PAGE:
California gets more earthquakes than other parts of the United States because the San Andreas fault runs though about 800 miles of the state.
The San Andreas fault is a fracture in the earth’s crust.
Geologists call it a strike-slip type of fault, meaning the rock on one side of the fault moves sideways in relation to the rock on the other side.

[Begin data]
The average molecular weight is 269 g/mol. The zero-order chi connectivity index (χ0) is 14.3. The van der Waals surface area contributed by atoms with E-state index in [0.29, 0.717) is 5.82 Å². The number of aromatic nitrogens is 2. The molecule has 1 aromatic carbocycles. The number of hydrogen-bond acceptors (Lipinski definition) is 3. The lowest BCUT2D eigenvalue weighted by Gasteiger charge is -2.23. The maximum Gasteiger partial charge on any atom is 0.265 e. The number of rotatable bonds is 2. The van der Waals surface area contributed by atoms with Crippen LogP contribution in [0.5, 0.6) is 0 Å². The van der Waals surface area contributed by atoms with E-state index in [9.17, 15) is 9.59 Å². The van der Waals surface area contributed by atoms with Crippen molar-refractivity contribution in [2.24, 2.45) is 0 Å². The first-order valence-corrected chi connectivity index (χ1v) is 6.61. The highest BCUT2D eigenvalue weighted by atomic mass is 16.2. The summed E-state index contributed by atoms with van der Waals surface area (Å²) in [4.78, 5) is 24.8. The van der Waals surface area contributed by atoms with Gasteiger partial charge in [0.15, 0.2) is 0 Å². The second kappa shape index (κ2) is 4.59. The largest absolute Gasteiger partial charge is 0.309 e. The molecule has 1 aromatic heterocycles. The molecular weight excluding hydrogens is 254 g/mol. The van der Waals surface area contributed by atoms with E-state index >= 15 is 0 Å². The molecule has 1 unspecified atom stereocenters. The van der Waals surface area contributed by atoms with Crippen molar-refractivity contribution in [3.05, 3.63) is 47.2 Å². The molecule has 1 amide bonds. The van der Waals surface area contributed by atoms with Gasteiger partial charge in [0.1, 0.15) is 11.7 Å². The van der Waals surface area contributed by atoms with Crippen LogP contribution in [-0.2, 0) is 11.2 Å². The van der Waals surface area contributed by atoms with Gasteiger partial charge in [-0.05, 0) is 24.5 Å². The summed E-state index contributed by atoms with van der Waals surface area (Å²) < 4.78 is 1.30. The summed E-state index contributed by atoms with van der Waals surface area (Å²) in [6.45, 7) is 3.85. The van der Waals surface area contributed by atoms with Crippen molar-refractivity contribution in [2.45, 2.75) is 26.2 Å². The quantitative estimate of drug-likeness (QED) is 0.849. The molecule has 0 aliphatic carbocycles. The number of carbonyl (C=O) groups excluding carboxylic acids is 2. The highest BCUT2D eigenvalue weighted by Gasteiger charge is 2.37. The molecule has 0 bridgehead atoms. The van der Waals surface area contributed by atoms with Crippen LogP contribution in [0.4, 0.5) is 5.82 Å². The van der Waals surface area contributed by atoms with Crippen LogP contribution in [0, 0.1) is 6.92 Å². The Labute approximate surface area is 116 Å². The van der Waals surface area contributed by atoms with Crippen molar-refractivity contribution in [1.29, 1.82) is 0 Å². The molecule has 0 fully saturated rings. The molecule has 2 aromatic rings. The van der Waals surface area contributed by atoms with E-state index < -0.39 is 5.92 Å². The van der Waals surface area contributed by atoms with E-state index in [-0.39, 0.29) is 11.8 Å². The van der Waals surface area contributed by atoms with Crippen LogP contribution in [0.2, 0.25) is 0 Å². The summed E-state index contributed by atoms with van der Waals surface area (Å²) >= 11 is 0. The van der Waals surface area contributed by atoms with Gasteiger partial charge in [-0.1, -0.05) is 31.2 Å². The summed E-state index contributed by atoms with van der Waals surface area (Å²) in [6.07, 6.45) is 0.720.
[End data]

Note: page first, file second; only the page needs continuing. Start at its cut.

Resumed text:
This movement causes earthquakes.
The San Andreas fault marks the place where two of the world’s major tectonic plates, the North American and the Northern Pacific, meet.
The Northern Pacific plate is moving northwestward past the North American plate at a rate of about 2 inches (5 cm) per year.